Should a compartment fill entirely, the passengers within panic and flee to the next area. To represent this chaos all cards, both face up and face down, are taken from the two lines and shuffled together. All the hard work you have done to form a beautifully constructed and well ordered line is ruined thanks to the fleeing masses, so you start all over again as the pressure continues. This mechanism also prevents the often seen occurrence of getting locked out of a standard game of Patience, where you have no more legal moves at your disposal. Flipping a page or two ahead means that while the lines of cards must be shuffled, there’s at least an outside chance of the right one appearing.

Mercifully, the Action Cards will also allow you to bend the rules somewhat, diving into discard piles to pull out the right person at the right time, or re-order certain lines of passengers, but be warned – the flooding is inevitable, and the more players around the table, the less chance you’ll have to use your abilities and Actions.

Being a co-operative game, SOS Titanic works beautifully as a solo effort, but there’s something to be said for having a captain at your table to order their crew around. It’s a fantastic way to stop the issue of having an alpha player bossing others about – the captain just has to tell them to shut up! After all, the final decision goes to the one at the wheel… they’re going down with the ship, after all, much like the real Titanic crew who are shown in this game. And yes, while this game is an incredibly abstract take on a historical event, to see them all represented is a nice touch. It inspired me to dive into the history of what actually happened on April 14, 1912 and discover some of the stories from that tragic night.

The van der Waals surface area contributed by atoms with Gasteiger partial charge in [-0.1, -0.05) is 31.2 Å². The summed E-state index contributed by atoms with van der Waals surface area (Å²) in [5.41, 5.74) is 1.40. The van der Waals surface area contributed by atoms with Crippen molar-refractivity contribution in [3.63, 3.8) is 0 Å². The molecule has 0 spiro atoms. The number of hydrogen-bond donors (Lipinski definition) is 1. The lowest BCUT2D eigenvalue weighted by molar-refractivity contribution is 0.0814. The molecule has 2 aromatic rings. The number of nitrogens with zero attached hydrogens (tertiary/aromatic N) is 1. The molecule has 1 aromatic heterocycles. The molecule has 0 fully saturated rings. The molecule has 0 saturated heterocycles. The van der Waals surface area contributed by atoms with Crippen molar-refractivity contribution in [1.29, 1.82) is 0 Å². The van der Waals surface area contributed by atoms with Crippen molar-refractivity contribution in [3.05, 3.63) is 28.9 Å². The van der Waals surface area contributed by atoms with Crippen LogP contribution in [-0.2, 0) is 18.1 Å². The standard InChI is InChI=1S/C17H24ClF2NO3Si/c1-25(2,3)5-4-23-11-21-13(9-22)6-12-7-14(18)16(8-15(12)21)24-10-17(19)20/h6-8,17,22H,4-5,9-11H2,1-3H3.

To sum up, SOS Titanic has surprised me in the best way possible. I expected little from the game when I first opened it up, but find myself going back to it time and time again as I try and do better, to get more passengers onto their lifeboats and beat my previous score. The highest numbered passenger on each of your four lifeboats are added together to give you and your crew a final score, and with a current high of only 38 it would seem that there’s plenty of room for improvement in our house. It’s a light gaming experience but one that I will happily recommend, and I’d like to see the team at Ludonaute applauded for putting together something that manages to feel both familiar and new at the same time. Now, time for one more go…

SOS Titanic was first released at Essen 2013 by Ludonaute. Designed by Bruno Cathala and Ludovic Maublanc, between one and five players can attempt to save as many passengers as possible in games that take around thirty minutes. Copies of the game are available in the UK – Gameslore are selling it for £12.49 – and it will soon be available in the US. More information on the game is available from the Ludonaute site.


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One response to “Tonight Tonight – SOS Titanic review

  1. Pingback: Today in Board Games – Issue #90